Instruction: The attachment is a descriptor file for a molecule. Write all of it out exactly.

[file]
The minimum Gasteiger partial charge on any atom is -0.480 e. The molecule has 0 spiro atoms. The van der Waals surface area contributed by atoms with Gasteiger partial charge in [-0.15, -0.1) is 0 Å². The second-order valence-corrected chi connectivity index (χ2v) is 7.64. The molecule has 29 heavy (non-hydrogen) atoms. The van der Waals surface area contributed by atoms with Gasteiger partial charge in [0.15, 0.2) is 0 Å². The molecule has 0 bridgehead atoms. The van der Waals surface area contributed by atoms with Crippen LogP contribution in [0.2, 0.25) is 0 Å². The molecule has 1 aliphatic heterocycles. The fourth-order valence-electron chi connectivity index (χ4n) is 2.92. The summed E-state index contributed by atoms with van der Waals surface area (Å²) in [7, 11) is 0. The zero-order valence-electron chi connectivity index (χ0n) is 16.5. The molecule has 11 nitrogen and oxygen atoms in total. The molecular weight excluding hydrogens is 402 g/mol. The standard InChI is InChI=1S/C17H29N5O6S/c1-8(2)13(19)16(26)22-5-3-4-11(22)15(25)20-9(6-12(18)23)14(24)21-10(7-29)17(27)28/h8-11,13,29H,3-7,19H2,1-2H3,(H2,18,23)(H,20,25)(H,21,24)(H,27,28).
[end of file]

The minimum Gasteiger partial charge on any atom is -0.480 e. The molecule has 0 spiro atoms. The van der Waals surface area contributed by atoms with Gasteiger partial charge in [-0.15, -0.1) is 0 Å². The second-order valence-corrected chi connectivity index (χ2v) is 7.64. The molecule has 29 heavy (non-hydrogen) atoms. The van der Waals surface area contributed by atoms with Gasteiger partial charge in [0.15, 0.2) is 0 Å². The molecule has 0 bridgehead atoms. The van der Waals surface area contributed by atoms with Crippen LogP contribution in [0.2, 0.25) is 0 Å². The molecule has 1 aliphatic heterocycles. The fourth-order valence-electron chi connectivity index (χ4n) is 2.92. The summed E-state index contributed by atoms with van der Waals surface area (Å²) in [7, 11) is 0. The zero-order valence-electron chi connectivity index (χ0n) is 16.5. The molecule has 11 nitrogen and oxygen atoms in total. The molecular weight excluding hydrogens is 402 g/mol. The standard InChI is InChI=1S/C17H29N5O6S/c1-8(2)13(19)16(26)22-5-3-4-11(22)15(25)20-9(6-12(18)23)14(24)21-10(7-29)17(27)28/h8-11,13,29H,3-7,19H2,1-2H3,(H2,18,23)(H,20,25)(H,21,24)(H,27,28).